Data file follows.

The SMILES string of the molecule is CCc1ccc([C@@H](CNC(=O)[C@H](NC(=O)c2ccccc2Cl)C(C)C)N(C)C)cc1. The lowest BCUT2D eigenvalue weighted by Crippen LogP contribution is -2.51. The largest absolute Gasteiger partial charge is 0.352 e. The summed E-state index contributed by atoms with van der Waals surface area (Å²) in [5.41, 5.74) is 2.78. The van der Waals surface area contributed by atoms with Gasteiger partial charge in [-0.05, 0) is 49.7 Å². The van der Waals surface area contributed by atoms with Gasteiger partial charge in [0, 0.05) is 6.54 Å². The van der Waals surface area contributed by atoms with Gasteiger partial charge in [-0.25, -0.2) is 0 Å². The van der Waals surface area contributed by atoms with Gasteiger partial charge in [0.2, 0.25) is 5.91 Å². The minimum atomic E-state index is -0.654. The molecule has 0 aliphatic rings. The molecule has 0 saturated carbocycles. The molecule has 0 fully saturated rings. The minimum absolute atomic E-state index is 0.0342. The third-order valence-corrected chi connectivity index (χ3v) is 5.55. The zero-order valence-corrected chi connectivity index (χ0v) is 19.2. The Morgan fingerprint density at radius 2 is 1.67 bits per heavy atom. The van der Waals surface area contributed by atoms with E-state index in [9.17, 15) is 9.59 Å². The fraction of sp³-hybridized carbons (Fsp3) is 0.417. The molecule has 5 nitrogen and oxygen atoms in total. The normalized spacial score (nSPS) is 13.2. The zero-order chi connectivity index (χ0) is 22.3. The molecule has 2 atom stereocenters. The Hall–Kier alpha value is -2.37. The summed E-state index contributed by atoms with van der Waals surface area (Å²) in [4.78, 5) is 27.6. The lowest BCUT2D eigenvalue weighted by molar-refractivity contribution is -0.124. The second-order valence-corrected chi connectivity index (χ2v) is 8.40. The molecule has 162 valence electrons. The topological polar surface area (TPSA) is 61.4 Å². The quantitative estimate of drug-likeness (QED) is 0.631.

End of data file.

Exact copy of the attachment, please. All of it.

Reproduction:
The SMILES string of the molecule is CCc1ccc([C@@H](CNC(=O)[C@H](NC(=O)c2ccccc2Cl)C(C)C)N(C)C)cc1. The lowest BCUT2D eigenvalue weighted by Crippen LogP contribution is -2.51. The largest absolute Gasteiger partial charge is 0.352 e. The summed E-state index contributed by atoms with van der Waals surface area (Å²) in [5.41, 5.74) is 2.78. The van der Waals surface area contributed by atoms with Gasteiger partial charge in [-0.05, 0) is 49.7 Å². The van der Waals surface area contributed by atoms with Gasteiger partial charge in [0, 0.05) is 6.54 Å². The van der Waals surface area contributed by atoms with Gasteiger partial charge in [-0.25, -0.2) is 0 Å². The van der Waals surface area contributed by atoms with Gasteiger partial charge in [0.2, 0.25) is 5.91 Å². The minimum atomic E-state index is -0.654. The molecule has 0 aliphatic rings. The molecule has 0 saturated carbocycles. The molecule has 0 fully saturated rings. The minimum absolute atomic E-state index is 0.0342. The third-order valence-corrected chi connectivity index (χ3v) is 5.55. The zero-order valence-corrected chi connectivity index (χ0v) is 19.2. The Morgan fingerprint density at radius 2 is 1.67 bits per heavy atom. The van der Waals surface area contributed by atoms with E-state index in [9.17, 15) is 9.59 Å². The fraction of sp³-hybridized carbons (Fsp3) is 0.417. The molecule has 5 nitrogen and oxygen atoms in total. The normalized spacial score (nSPS) is 13.2. The zero-order chi connectivity index (χ0) is 22.3. The molecule has 2 atom stereocenters. The Hall–Kier alpha value is -2.37. The summed E-state index contributed by atoms with van der Waals surface area (Å²) in [4.78, 5) is 27.6. The lowest BCUT2D eigenvalue weighted by molar-refractivity contribution is -0.124. The second-order valence-corrected chi connectivity index (χ2v) is 8.40. The molecule has 162 valence electrons. The topological polar surface area (TPSA) is 61.4 Å². The quantitative estimate of drug-likeness (QED) is 0.631.